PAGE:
Tuesday, December 11, 2012

Making Money on the Common Core Standards

A Washington Post article, "America’s next education ‘crisis’ — and who benefits" here details how much money companies are planning to make developing materials to teach the new common core standards.   Here is my comment on it:

I taught very high-achieving high school students in one of the best districts in Massachusetts, which is the state that regularly scores in the top one or two spots for the country. So I had some of the very best students in the country in my English classes and, indeed, they regularly went on to all of the top colleges.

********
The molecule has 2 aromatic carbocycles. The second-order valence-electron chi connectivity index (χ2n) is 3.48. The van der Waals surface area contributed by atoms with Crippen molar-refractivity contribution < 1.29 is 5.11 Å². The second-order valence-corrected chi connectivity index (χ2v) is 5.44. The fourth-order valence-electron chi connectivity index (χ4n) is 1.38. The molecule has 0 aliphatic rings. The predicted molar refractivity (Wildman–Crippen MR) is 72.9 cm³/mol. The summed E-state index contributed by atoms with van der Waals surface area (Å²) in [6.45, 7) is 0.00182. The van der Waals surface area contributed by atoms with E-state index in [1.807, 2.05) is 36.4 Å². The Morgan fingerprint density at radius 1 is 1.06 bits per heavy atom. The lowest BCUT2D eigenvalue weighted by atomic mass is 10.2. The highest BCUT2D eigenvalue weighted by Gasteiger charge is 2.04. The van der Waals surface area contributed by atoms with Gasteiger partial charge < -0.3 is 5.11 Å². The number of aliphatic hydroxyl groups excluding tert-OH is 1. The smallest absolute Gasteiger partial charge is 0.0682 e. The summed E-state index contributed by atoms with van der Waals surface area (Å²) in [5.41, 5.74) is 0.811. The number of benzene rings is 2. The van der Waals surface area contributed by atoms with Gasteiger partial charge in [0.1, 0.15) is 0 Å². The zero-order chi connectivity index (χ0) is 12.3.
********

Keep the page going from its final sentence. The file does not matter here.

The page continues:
Were these students who had spent a great deal of time studying for tests and learning skills? No way. These were kids who loved to read and who had a wide variety of independent intellectual interests. They hated the very little bit of test prep that we did with them before the state assessment tests. 
We will never get a country of high-achieving kids if we reduce school to skill-training and test prep. Students acquire sophisticated skills through wide reading and through a passionate interest in various subject matters. Skill training and test prep drive out the possibility of this happening. 


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